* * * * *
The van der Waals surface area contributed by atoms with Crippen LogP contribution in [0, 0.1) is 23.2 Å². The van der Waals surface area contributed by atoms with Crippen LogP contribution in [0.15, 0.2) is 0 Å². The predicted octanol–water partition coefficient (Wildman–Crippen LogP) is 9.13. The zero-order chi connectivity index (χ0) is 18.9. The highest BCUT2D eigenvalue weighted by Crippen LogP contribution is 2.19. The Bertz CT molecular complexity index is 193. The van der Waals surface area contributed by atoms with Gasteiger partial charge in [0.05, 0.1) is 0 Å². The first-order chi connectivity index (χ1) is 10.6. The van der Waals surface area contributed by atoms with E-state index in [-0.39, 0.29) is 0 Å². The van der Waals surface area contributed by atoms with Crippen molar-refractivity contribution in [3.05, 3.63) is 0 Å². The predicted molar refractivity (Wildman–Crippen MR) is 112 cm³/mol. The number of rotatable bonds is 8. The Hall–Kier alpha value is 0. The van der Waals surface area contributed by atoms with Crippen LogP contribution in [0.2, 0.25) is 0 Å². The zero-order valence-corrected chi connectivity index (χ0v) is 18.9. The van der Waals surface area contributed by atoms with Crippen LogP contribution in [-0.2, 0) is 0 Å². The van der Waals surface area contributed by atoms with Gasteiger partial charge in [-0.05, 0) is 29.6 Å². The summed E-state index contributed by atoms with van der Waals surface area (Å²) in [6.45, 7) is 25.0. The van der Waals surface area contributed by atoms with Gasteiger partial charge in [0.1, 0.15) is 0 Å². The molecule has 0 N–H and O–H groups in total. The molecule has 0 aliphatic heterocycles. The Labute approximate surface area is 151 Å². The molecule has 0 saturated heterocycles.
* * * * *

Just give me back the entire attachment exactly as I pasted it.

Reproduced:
The van der Waals surface area contributed by atoms with Crippen LogP contribution in [0, 0.1) is 23.2 Å². The van der Waals surface area contributed by atoms with Crippen LogP contribution in [0.15, 0.2) is 0 Å². The predicted octanol–water partition coefficient (Wildman–Crippen LogP) is 9.13. The zero-order chi connectivity index (χ0) is 18.9. The highest BCUT2D eigenvalue weighted by Crippen LogP contribution is 2.19. The Bertz CT molecular complexity index is 193. The van der Waals surface area contributed by atoms with Gasteiger partial charge in [0.05, 0.1) is 0 Å². The first-order chi connectivity index (χ1) is 10.6. The van der Waals surface area contributed by atoms with E-state index in [-0.39, 0.29) is 0 Å². The van der Waals surface area contributed by atoms with Crippen molar-refractivity contribution in [3.05, 3.63) is 0 Å². The predicted molar refractivity (Wildman–Crippen MR) is 112 cm³/mol. The number of rotatable bonds is 8. The Hall–Kier alpha value is 0. The van der Waals surface area contributed by atoms with Crippen LogP contribution in [0.2, 0.25) is 0 Å². The zero-order valence-corrected chi connectivity index (χ0v) is 18.9. The van der Waals surface area contributed by atoms with Crippen LogP contribution in [-0.2, 0) is 0 Å². The van der Waals surface area contributed by atoms with Gasteiger partial charge in [-0.05, 0) is 29.6 Å². The summed E-state index contributed by atoms with van der Waals surface area (Å²) in [6.45, 7) is 25.0. The van der Waals surface area contributed by atoms with Gasteiger partial charge in [0.1, 0.15) is 0 Å². The molecule has 0 N–H and O–H groups in total. The molecule has 0 aliphatic heterocycles. The Labute approximate surface area is 151 Å². The molecule has 0 saturated heterocycles.